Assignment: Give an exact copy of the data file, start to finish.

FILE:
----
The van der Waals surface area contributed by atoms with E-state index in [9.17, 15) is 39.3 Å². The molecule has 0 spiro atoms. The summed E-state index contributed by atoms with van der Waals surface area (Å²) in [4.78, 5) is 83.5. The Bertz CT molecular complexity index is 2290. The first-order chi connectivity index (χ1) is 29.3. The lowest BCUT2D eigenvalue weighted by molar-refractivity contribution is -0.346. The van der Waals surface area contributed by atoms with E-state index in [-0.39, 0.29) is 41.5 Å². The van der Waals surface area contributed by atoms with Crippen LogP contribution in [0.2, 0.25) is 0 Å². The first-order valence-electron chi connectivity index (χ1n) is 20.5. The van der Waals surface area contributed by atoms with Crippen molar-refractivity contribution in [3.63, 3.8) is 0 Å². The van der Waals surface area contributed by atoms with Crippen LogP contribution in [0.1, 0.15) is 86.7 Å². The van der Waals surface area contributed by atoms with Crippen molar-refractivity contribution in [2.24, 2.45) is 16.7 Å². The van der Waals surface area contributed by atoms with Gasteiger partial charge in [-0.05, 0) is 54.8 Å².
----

The van der Waals surface area contributed by atoms with E-state index in [9.17, 15) is 39.3 Å². The molecule has 0 spiro atoms. The summed E-state index contributed by atoms with van der Waals surface area (Å²) in [4.78, 5) is 83.5. The Bertz CT molecular complexity index is 2290. The first-order chi connectivity index (χ1) is 29.3. The lowest BCUT2D eigenvalue weighted by molar-refractivity contribution is -0.346. The van der Waals surface area contributed by atoms with E-state index in [-0.39, 0.29) is 41.5 Å². The van der Waals surface area contributed by atoms with Crippen LogP contribution in [0.2, 0.25) is 0 Å². The first-order valence-electron chi connectivity index (χ1n) is 20.5. The van der Waals surface area contributed by atoms with Crippen molar-refractivity contribution in [3.63, 3.8) is 0 Å². The van der Waals surface area contributed by atoms with Crippen LogP contribution in [0.1, 0.15) is 86.7 Å². The van der Waals surface area contributed by atoms with Crippen molar-refractivity contribution in [2.24, 2.45) is 16.7 Å². The van der Waals surface area contributed by atoms with Gasteiger partial charge in [-0.05, 0) is 54.8 Å².